Tue18Apr201712:00 pm - 01:00 pmNQ 3100 (The Ehrlicher Room), North Quad, 105 S. State St. Ann Arbor MI 48109
[Talk] Carol Moser, Chanda Phelan, and Yan Chen
Carol and Chanda will be presenting their work on choice overload effect in an e-commerce context and discuss how this effect is influenced by an individual’s tendency to maximize or satisfice decisions. Yan will be sharing his work on Codeon, a system that he and his coauthors developed to enable more effective task hand-off between end-user developers and remote helpers by allowing asynchronous responses to on-demand requests.
Everyone is welcome -- light lunch will be served on a first-come-first-served basis; make sure to RSVP, so that we will be prepared (add to calendar).
Carol Moser and Chanda Phelan: "No Such Thing as Too Much Chocolate: Evidence Against Choice Overload in E-Commerce"
E-commerce designers must decide how many products to display at one time. Choice overload research has demonstrated the surprising finding that more choice is not necessarily better—selecting from larger choice sets can be more cognitively demanding and can result in lower levels of choice satisfaction. This research tests the choice overload effect in an e-commerce context and explores how the choice overload effect is influenced by an individual’s tendency to maximize or satisfice decisions. We conducted an online experiment with 611 participants randomly assigned to select a gourmet chocolate bar from either 12, 24, 40, 50, 60, or 72 different options. Consistent with prior work, we find that maximizers are less satisfied with their product choice than satisficers. However, using Bayesian analysis, we find that it’s unlikely that choice set size affects choice satisfaction by much, if at all. We discuss why the decision-making process may be different in e-commerce contexts than the physical settings used in previous choice overload experiments.
Carol Moser is a PhD Candidate in Human-Computer Interaction and Social Computing at the University of Michigan School of Information. Carol studies how web design and other sociotechnical factors influence consumer decision-making and behavior online. She is advised by Paul Resnick and Sarita Schoenebeck. Carol is a Rackham Merit Fellow and holds a BA in Communication Studies from the University of Michigan.
Chanda Phelan is a PhD candidate in human-computer interaction working with Dr. Paul Resnick at UMSI. Her research focus is designing for rural and low-income users, particularly as related to health behavior change. Her current research projects include designing data-driven feedback to increase user motivation and confidence in a strength-training exercise program. She is also a Rackham Merit Fellow. She holds a MS in information economics from UMSI and a BA in English from Pomona College.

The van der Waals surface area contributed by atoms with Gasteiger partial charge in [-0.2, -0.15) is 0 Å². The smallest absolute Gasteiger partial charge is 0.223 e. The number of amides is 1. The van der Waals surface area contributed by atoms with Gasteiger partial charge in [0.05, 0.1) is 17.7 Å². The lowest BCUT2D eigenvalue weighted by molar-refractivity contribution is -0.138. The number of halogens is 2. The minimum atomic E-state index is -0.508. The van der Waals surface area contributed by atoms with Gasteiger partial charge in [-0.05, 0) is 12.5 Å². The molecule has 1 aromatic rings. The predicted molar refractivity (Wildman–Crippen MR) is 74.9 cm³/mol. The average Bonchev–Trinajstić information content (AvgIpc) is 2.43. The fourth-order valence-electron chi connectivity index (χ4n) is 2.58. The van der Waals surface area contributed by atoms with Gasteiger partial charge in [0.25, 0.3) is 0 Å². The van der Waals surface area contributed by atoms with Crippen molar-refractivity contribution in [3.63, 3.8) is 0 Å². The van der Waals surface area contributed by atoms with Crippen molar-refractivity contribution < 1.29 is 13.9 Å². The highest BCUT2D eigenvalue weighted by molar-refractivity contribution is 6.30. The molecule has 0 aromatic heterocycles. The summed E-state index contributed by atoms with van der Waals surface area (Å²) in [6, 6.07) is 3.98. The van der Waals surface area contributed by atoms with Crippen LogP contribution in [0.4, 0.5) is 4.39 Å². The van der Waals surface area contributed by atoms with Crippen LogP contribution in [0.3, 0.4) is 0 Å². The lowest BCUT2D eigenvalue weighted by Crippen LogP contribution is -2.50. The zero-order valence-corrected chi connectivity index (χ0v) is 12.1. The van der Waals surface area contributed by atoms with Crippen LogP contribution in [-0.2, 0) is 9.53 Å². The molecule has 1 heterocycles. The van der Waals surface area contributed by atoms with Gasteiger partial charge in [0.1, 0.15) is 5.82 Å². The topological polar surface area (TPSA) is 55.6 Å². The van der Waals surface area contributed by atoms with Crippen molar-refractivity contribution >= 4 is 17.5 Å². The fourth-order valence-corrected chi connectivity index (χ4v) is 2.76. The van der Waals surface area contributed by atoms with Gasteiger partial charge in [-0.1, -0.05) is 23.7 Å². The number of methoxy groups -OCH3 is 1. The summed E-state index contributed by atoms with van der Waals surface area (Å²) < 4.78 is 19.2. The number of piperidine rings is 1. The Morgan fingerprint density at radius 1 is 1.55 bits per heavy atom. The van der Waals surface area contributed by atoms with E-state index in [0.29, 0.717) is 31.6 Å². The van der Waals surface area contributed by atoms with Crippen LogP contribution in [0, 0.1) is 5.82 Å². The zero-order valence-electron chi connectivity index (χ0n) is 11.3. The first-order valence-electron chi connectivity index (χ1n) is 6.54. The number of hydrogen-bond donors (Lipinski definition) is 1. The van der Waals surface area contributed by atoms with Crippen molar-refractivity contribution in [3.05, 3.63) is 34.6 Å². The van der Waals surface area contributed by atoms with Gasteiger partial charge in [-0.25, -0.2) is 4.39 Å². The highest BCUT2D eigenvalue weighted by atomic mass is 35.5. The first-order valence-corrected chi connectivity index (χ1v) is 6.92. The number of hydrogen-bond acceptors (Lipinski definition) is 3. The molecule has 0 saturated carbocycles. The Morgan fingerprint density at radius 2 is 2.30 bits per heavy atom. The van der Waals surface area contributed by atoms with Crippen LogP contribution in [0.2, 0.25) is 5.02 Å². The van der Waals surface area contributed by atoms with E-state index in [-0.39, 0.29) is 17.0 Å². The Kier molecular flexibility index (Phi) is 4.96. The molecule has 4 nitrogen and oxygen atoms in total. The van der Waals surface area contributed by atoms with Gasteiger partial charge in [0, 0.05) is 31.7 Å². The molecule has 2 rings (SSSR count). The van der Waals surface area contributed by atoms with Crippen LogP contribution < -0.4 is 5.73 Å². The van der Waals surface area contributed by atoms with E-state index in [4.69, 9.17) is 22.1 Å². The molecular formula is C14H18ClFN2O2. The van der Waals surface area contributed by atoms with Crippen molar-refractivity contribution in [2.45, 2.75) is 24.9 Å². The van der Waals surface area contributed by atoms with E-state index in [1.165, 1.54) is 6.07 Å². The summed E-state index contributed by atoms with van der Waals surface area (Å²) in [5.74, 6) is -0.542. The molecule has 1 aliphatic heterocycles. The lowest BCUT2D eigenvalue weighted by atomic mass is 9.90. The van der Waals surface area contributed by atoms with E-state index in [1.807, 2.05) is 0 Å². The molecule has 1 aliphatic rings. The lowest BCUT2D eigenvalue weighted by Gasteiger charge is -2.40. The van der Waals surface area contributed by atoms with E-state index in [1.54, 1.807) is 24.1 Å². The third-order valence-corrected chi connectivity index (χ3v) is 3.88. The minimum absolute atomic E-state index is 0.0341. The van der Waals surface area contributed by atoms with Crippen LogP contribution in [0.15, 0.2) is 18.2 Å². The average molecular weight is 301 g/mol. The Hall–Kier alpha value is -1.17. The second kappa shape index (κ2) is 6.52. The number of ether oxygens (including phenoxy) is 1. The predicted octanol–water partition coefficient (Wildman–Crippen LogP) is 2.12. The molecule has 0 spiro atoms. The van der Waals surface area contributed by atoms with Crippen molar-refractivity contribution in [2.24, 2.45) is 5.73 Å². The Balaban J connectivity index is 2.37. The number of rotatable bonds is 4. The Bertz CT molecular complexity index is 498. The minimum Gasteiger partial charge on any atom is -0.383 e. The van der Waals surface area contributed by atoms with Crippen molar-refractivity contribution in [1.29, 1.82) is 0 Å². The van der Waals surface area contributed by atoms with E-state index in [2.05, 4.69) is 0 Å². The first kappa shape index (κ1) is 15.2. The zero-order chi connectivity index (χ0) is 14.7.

Yan Chen: Codeon: On-Demand Software Development Assistance
Software developers rely on support from a variety of resources—including other developers—but the coordination cost of finding another developer with relevant experience, explaining the context of the problem, composing a specific help request, and providing access to relevant code is prohibitively high for all but the largest of tasks. In this talk, I'm going to introduce Codeon, a system that we developed to enable more effective task hand-off between end-user developers and remote helpers by allowing asynchronous responses to on-demand requests.
I will discuss the design process of how we developed the main components in our system, such as what we tried for each feature, what fails, what we decided, etc. Then I will talk about our final system evaluation study and show the results that developers using Codeon completed nearly twice as many tasks as those who used state-of-the-art synchronous video and code sharing tools, by reducing the coordination costs of seeking assistance from other developers.
Yan Chen is a doctoral student at School of Information, University of Michigan, advised by Dr. Walter S. Lasecki and Dr. Steve Oney. His research spans human-computer interaction, programming collaboration and computing education. In particular, he is interested in creating interactive programming tools to support code specific questions in educational settings by leveraging relevant information (e.g. students' expertise, or code context). He holds a bachelor's degree in Applied Mathematics and Electrical and Computer Engineering, and a master's in Applied Mathematics all from University of Colorado at Boulder.